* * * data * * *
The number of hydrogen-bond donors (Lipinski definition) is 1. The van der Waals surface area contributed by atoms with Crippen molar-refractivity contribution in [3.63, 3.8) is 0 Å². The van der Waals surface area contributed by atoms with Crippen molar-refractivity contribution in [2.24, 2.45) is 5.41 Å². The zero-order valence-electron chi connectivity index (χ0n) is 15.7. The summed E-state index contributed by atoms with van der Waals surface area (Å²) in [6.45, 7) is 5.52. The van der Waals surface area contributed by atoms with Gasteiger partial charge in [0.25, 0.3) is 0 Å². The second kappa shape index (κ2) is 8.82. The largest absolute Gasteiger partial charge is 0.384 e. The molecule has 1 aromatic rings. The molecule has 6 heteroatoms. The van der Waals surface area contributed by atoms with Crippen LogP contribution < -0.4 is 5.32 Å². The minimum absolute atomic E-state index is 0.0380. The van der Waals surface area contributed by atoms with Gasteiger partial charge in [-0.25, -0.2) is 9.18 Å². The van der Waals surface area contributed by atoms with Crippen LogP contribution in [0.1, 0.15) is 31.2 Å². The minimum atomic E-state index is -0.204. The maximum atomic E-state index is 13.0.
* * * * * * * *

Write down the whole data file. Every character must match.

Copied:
The number of hydrogen-bond donors (Lipinski definition) is 1. The van der Waals surface area contributed by atoms with Crippen molar-refractivity contribution in [3.63, 3.8) is 0 Å². The van der Waals surface area contributed by atoms with Crippen molar-refractivity contribution in [2.24, 2.45) is 5.41 Å². The zero-order valence-electron chi connectivity index (χ0n) is 15.7. The summed E-state index contributed by atoms with van der Waals surface area (Å²) in [6.45, 7) is 5.52. The van der Waals surface area contributed by atoms with Gasteiger partial charge in [0.25, 0.3) is 0 Å². The second kappa shape index (κ2) is 8.82. The largest absolute Gasteiger partial charge is 0.384 e. The molecule has 1 aromatic rings. The molecule has 6 heteroatoms. The van der Waals surface area contributed by atoms with Crippen LogP contribution < -0.4 is 5.32 Å². The minimum absolute atomic E-state index is 0.0380. The van der Waals surface area contributed by atoms with Gasteiger partial charge in [-0.25, -0.2) is 9.18 Å². The van der Waals surface area contributed by atoms with Crippen LogP contribution in [0.1, 0.15) is 31.2 Å². The minimum atomic E-state index is -0.204. The maximum atomic E-state index is 13.0.